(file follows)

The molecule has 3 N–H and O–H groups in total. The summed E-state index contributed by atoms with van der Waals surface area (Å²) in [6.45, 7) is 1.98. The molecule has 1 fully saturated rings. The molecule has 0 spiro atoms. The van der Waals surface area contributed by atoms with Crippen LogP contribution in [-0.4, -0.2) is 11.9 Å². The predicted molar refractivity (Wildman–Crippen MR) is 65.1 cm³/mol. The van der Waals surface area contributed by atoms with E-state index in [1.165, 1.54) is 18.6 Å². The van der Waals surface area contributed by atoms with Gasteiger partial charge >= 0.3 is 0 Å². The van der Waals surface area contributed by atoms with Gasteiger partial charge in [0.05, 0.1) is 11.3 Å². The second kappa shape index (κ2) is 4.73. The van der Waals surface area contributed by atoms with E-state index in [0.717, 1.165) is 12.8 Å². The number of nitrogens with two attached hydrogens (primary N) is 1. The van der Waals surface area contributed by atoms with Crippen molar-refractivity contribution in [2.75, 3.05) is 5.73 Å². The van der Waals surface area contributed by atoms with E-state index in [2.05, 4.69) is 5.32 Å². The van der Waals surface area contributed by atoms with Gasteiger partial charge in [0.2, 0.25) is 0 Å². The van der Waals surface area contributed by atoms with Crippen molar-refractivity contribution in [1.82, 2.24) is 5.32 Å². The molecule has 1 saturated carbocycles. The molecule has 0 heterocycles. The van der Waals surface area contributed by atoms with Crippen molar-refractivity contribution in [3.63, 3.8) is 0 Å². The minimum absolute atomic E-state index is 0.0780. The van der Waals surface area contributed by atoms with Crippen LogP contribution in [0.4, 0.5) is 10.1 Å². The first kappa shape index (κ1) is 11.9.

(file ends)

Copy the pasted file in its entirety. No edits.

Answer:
The molecule has 3 N–H and O–H groups in total. The summed E-state index contributed by atoms with van der Waals surface area (Å²) in [6.45, 7) is 1.98. The molecule has 1 fully saturated rings. The molecule has 0 spiro atoms. The van der Waals surface area contributed by atoms with Crippen LogP contribution in [-0.4, -0.2) is 11.9 Å². The predicted molar refractivity (Wildman–Crippen MR) is 65.1 cm³/mol. The van der Waals surface area contributed by atoms with E-state index in [1.165, 1.54) is 18.6 Å². The van der Waals surface area contributed by atoms with Gasteiger partial charge >= 0.3 is 0 Å². The van der Waals surface area contributed by atoms with Gasteiger partial charge in [0.05, 0.1) is 11.3 Å². The second kappa shape index (κ2) is 4.73. The van der Waals surface area contributed by atoms with E-state index in [0.717, 1.165) is 12.8 Å². The number of nitrogens with two attached hydrogens (primary N) is 1. The van der Waals surface area contributed by atoms with Crippen molar-refractivity contribution in [2.75, 3.05) is 5.73 Å². The van der Waals surface area contributed by atoms with E-state index in [2.05, 4.69) is 5.32 Å². The van der Waals surface area contributed by atoms with Gasteiger partial charge in [0.2, 0.25) is 0 Å². The van der Waals surface area contributed by atoms with Crippen molar-refractivity contribution in [1.82, 2.24) is 5.32 Å². The molecule has 1 saturated carbocycles. The molecule has 0 heterocycles. The van der Waals surface area contributed by atoms with Crippen molar-refractivity contribution in [3.63, 3.8) is 0 Å². The minimum absolute atomic E-state index is 0.0780. The van der Waals surface area contributed by atoms with Crippen LogP contribution in [0.4, 0.5) is 10.1 Å². The first kappa shape index (κ1) is 11.9.